Do not perform arthroscopy with lavage and/or debridement or partial meniscectomy for patients with symptomatic osteoarthritis of the knee and/or degenerate meniscal tear.
There is consistent evidence to indicate that arthroscopic lavage and/or debridement to treat people for symptomatic knee osteoarthritis, and/or partial meniscectomy for patients with a degenerate meniscal tear (with or without underlying osteoarthritis), is no more effective than placebo surgery or non-operative alternatives.
There appears to be a high rate of conversion from knee arthroscopy to total knee arthroplasty, which rises with increased age, further suggesting arthroscopic surgery should be avoided in people over the age of 50 years. Additionally, arthroscopy is associated with peri- and post-operative risks and considerable cost.
- Buchbinder R, Richards B, Harris I. Knee osteoarthritis and role for surgical intervention: lessons learned from randomized clinical trials and population-based cohorts. Curr Opin Rheumatol 2014; 26:138-44.
- Fedorka CJ, Cerynik DL, Tauberg B, et al. The relationship between knee arthroscopy and arthroplasty in patients under 65 years of age. J Arthroplasty 2014; 29:335-38.
- Khan M, Evaniew N, Bedi A, et al. Arthroscopic surgery for degenerative tears of the meniscus: a systematic review and meta-analysis. CMAJ 2014; 186:1057-64.
- Katz JN, Brophy RH, Chaisson CE, et al. Surgery versus physical therapy for a meniscal tear and osteoarthritis. N Engl J Med 2013; 368:1675-84.
- Sihvonen R, Paavola M, Malmivaara A, et al. Arthroscopic partial meniscectomy versus sham surgery for a degenerative meniscal tear. N Engl J Med 2013; 369:2515-24.
- Thorlund JB, Juhl CB, Roos EM, et al. Arthroscopic surgery for degenerative knee: systematic review and meta-analysis of benefits and harms. BMJ 2015; 350:h2747.
- Wai EK, Kreder HJ, Williams JI. Arthroscopic débridement of the knee for osteoarthritis in patients fifty years of age or older: utilization and outcomes in the Province of Ontario. J Bone Joint Surg Am 2002; 84-A:17-22.
An ARA Evolve working group comprising 19 rheumatologists and 3 advanced rheumatology trainees was established after a call for interest. The group agreed that items should be included if they were either primarily a rheumatologist issue or an issue that rheumatologists should advocate for on behalf of their patients.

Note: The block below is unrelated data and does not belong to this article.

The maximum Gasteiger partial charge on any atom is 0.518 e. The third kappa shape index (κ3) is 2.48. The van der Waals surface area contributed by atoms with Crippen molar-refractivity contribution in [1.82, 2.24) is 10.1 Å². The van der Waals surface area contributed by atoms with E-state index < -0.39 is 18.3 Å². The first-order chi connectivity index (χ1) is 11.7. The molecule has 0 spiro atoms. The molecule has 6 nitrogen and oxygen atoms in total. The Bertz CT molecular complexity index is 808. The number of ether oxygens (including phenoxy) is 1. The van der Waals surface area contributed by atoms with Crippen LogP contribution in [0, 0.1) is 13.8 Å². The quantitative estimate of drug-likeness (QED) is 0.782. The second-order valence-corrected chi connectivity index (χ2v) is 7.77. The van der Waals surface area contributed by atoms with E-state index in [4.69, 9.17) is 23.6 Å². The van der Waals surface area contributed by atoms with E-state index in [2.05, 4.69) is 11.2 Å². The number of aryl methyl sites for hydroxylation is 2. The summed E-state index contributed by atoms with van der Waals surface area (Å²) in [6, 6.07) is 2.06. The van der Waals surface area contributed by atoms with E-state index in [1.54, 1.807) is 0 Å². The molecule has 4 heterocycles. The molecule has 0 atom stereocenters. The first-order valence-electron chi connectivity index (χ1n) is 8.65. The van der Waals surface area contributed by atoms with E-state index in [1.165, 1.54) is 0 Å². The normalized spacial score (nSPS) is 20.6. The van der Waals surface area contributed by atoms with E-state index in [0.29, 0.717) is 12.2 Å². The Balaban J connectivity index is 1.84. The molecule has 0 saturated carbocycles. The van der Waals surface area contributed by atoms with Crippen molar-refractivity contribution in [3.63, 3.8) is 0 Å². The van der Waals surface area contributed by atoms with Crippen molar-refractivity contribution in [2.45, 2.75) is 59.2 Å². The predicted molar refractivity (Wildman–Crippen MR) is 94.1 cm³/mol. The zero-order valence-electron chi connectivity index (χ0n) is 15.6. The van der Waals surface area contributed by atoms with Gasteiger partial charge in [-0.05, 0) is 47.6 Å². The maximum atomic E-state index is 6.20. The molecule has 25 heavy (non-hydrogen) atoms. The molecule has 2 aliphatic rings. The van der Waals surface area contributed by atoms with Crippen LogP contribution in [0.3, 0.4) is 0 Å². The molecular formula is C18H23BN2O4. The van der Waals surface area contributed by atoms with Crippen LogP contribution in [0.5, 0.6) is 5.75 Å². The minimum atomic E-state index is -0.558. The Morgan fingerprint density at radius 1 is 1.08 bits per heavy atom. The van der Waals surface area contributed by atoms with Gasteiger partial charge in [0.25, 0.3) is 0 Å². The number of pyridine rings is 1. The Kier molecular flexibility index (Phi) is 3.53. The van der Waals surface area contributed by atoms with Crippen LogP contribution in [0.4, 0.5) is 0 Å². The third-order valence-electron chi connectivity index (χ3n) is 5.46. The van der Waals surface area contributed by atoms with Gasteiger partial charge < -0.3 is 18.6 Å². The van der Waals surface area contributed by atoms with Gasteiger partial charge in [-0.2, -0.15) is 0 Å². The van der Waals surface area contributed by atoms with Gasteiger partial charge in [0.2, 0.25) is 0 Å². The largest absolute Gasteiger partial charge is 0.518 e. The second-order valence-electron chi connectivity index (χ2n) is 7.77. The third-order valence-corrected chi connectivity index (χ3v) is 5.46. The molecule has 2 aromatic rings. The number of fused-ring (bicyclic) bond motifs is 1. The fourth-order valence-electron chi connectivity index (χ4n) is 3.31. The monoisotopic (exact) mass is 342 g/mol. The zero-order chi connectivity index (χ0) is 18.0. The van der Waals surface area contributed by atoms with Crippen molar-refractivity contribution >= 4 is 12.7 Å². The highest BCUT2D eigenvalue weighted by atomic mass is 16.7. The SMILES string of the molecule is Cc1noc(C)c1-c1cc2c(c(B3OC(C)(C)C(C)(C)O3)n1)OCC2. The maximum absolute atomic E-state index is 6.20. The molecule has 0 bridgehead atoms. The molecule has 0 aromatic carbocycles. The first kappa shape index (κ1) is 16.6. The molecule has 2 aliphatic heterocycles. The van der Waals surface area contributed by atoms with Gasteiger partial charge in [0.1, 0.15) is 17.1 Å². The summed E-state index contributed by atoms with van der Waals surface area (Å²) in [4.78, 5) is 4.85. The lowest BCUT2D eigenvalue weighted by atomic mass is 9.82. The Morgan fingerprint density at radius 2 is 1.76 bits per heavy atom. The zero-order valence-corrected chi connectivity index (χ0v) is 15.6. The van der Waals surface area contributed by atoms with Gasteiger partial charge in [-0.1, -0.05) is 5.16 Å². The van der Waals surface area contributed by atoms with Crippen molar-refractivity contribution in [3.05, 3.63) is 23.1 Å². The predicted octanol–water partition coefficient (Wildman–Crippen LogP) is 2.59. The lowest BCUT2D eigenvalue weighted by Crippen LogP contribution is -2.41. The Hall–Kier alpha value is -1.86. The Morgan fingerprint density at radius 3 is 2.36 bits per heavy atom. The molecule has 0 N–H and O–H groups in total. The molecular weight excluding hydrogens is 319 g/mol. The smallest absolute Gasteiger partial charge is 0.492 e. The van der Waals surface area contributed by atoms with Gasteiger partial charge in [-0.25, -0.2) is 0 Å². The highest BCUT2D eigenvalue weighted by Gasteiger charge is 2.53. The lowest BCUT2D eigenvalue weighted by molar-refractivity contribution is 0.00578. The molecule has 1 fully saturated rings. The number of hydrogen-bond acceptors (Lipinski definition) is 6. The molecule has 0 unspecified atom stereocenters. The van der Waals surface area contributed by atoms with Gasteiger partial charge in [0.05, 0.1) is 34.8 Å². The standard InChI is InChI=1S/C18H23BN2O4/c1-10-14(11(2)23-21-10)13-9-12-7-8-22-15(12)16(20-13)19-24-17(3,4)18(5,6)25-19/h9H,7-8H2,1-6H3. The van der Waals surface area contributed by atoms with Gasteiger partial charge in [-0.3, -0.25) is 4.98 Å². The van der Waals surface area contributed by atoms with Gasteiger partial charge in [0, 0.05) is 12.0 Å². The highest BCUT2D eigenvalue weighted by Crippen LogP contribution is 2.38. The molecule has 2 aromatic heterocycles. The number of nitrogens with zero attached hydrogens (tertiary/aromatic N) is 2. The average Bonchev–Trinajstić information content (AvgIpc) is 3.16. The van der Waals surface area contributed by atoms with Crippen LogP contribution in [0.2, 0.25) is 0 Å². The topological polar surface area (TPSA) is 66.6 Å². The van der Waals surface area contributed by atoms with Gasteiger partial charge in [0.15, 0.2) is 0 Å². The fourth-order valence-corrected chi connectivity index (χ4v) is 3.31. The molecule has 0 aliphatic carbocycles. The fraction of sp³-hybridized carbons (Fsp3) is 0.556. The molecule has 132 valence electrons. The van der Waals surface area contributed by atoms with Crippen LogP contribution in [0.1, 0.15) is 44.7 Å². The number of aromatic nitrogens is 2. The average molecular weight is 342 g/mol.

A preliminary list of low-value clinical practices was created based upon the working group’s clinical experiences, as well as consideration of potentially relevant items identified from a review of other lists generated. This list was refined into 12 items and small teams for each topic were formed to review the evidence pertaining to these items and their relevance to Australian healthcare.
Brief summaries of the evidence were written based on NHMRC evidence review standards. An anonymous online survey was created based on these summaries and all ordinary (356 rheumatologists) and associate (72 rheumatology trainees) ARA members were invited to participate. Survey participants were asked to select the five recommendations for which they considered the evidence to be the strongest. The survey attracted a 50% response rate and based on its results, the ARA top five recommendations were formulated.
- 1 Do not perform arthroscopy with lavage and/or debridement or partial meniscectomy for patients with symptomatic osteoarthritis of the knee and/or degenerate meniscal tear.
- 2 Do not order antinuclear antibody (ANA) testing without symptoms and/or signs suggestive of a systemic rheumatic disease.
- 3 Do not undertake imaging for low back pain in patients without indications of a serious underlying condition.
- 4 Do not use ultrasound guidance to perform injections into the subacromial space as it provides no additional benefit in comparison to landmark-guided injection.
- 5 Do not order anti-double stranded (ds) DNA antibodies in ANA negative patients unless clinical suspicion of systemic lupus erythematosus (SLE) remains high.